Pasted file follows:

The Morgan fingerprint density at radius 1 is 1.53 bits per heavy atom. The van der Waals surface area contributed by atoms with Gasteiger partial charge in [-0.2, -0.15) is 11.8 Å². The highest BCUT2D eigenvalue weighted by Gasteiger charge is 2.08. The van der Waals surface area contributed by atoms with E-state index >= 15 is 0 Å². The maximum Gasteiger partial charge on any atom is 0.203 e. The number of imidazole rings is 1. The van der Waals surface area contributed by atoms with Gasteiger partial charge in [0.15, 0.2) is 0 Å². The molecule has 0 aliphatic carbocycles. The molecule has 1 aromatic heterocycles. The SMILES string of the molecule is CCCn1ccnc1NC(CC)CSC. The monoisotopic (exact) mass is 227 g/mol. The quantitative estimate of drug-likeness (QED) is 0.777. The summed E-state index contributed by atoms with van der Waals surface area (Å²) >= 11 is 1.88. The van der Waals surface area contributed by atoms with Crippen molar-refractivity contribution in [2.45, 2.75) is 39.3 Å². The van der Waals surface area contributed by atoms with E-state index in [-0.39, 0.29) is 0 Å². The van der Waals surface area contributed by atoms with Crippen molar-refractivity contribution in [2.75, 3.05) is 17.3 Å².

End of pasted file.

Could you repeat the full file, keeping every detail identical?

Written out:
The Morgan fingerprint density at radius 1 is 1.53 bits per heavy atom. The van der Waals surface area contributed by atoms with Gasteiger partial charge in [-0.2, -0.15) is 11.8 Å². The highest BCUT2D eigenvalue weighted by Gasteiger charge is 2.08. The van der Waals surface area contributed by atoms with E-state index >= 15 is 0 Å². The maximum Gasteiger partial charge on any atom is 0.203 e. The number of imidazole rings is 1. The van der Waals surface area contributed by atoms with Gasteiger partial charge in [0.15, 0.2) is 0 Å². The molecule has 0 aliphatic carbocycles. The molecule has 1 aromatic heterocycles. The SMILES string of the molecule is CCCn1ccnc1NC(CC)CSC. The monoisotopic (exact) mass is 227 g/mol. The quantitative estimate of drug-likeness (QED) is 0.777. The summed E-state index contributed by atoms with van der Waals surface area (Å²) >= 11 is 1.88. The van der Waals surface area contributed by atoms with Crippen molar-refractivity contribution in [2.45, 2.75) is 39.3 Å². The van der Waals surface area contributed by atoms with E-state index in [-0.39, 0.29) is 0 Å². The van der Waals surface area contributed by atoms with Crippen molar-refractivity contribution in [2.75, 3.05) is 17.3 Å².